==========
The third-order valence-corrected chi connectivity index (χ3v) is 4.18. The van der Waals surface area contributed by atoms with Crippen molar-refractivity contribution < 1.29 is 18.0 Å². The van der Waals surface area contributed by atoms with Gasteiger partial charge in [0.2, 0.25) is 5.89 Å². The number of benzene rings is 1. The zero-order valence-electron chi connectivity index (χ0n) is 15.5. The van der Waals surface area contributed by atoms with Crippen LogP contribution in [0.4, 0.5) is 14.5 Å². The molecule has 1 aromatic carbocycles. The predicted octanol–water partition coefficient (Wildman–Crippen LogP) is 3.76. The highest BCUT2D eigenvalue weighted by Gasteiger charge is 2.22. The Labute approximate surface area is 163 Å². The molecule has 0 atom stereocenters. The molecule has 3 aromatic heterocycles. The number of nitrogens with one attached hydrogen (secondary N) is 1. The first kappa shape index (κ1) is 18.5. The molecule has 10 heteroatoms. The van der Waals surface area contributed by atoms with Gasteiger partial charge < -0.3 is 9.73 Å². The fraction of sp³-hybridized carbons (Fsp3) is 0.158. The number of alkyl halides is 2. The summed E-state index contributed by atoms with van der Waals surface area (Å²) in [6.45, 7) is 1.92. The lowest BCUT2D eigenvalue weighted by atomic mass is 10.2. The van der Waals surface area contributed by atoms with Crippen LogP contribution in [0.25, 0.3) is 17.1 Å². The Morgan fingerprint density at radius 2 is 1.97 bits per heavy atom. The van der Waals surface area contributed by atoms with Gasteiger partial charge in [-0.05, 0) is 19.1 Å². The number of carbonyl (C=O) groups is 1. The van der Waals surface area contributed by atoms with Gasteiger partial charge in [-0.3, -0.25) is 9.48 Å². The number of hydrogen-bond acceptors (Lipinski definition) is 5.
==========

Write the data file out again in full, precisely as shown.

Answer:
The third-order valence-corrected chi connectivity index (χ3v) is 4.18. The van der Waals surface area contributed by atoms with Crippen molar-refractivity contribution < 1.29 is 18.0 Å². The van der Waals surface area contributed by atoms with Gasteiger partial charge in [0.2, 0.25) is 5.89 Å². The number of benzene rings is 1. The zero-order valence-electron chi connectivity index (χ0n) is 15.5. The van der Waals surface area contributed by atoms with Crippen LogP contribution in [0.4, 0.5) is 14.5 Å². The molecule has 1 aromatic carbocycles. The predicted octanol–water partition coefficient (Wildman–Crippen LogP) is 3.76. The highest BCUT2D eigenvalue weighted by Gasteiger charge is 2.22. The Labute approximate surface area is 163 Å². The molecule has 0 atom stereocenters. The molecule has 3 aromatic heterocycles. The number of nitrogens with one attached hydrogen (secondary N) is 1. The first kappa shape index (κ1) is 18.5. The molecule has 10 heteroatoms. The van der Waals surface area contributed by atoms with Gasteiger partial charge < -0.3 is 9.73 Å². The fraction of sp³-hybridized carbons (Fsp3) is 0.158. The number of alkyl halides is 2. The summed E-state index contributed by atoms with van der Waals surface area (Å²) in [6.45, 7) is 1.92. The lowest BCUT2D eigenvalue weighted by atomic mass is 10.2. The van der Waals surface area contributed by atoms with Crippen LogP contribution in [0.25, 0.3) is 17.1 Å². The Morgan fingerprint density at radius 2 is 1.97 bits per heavy atom. The van der Waals surface area contributed by atoms with Gasteiger partial charge in [-0.05, 0) is 19.1 Å². The number of carbonyl (C=O) groups is 1. The van der Waals surface area contributed by atoms with Gasteiger partial charge in [-0.3, -0.25) is 9.48 Å². The number of hydrogen-bond acceptors (Lipinski definition) is 5.